POST: Analyzing Historical History Dissertations

Lincoln A. Mullen (Ph.D. Candidate, Brandeis University) has written a series of posts analyzing historical history dissertations using data from the Proquest Dissertations and Theses Database. Mullen was able to obtain two “dumps” from the database:

From the MARC records that ProQuest gave me, I’ve been able to extract a number of fields, only some of which are available for each record. There is a ProQuest assigned ID number and sometimes an ISBN. Items always have an author and a title, and almost always a page count and a year of graduation. Many of the dissertations have an abstract, which I think will be useful for mining the topics that historians have studied. There are also Library of Congress subject fields, but these are usually very generic. Almost always a university is listed, along with a “school code” which I think standardizes university names; sometimes a department is listed as well. Some items have the lead adviser and other committee members listed separately; some mash them together; still others don’t have the information at all. I’m hoping the adviser data will let me trace scholarly generations. The degree conferred is always listed. And finally there is a URL to a ProQuest record.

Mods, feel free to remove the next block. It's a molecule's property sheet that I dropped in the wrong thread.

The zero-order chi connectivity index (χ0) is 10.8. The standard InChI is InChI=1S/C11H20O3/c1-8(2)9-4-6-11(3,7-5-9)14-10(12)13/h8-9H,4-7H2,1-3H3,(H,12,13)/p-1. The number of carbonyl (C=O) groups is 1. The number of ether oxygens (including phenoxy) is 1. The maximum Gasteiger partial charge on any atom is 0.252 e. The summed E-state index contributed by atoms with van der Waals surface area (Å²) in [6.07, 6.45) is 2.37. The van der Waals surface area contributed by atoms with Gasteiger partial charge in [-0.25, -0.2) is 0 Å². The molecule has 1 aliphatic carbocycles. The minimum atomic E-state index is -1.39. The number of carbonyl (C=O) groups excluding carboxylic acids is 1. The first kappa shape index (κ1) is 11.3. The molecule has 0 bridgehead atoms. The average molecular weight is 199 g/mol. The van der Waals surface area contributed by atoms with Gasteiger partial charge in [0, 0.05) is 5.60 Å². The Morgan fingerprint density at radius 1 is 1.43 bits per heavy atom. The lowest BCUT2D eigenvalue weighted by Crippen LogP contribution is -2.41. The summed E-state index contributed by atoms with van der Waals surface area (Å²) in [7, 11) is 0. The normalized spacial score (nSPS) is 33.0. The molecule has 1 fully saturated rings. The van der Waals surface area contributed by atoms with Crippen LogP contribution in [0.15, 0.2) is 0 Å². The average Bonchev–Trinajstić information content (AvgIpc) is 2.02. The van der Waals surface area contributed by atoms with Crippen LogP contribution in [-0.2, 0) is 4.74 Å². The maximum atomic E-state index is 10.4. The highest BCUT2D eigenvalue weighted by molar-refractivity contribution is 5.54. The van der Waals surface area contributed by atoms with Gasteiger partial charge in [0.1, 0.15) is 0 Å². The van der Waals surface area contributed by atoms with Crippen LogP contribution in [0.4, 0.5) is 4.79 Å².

The latest post looks at the gender of the authors in the dataset, using a method devised to “guess” the gender based on first names by comparing the Proquest data with the Social Security Administration’s names data set. Other posts in the series cover locations, page counts, and cleaning the data, among others.


dh+lib Review

This post was produced through a cooperation between Oliver Bendorf, Joe Grobelny, Kristen Mapes, Lawrence Shapiro, and Kristen Totleben (Editors-at-large for the week), Roxanne Shirazi (Editor for the week), Sarah Potvin (Site Editor), and Zach Coble and Caro Pinto (dh+lib Review Editors).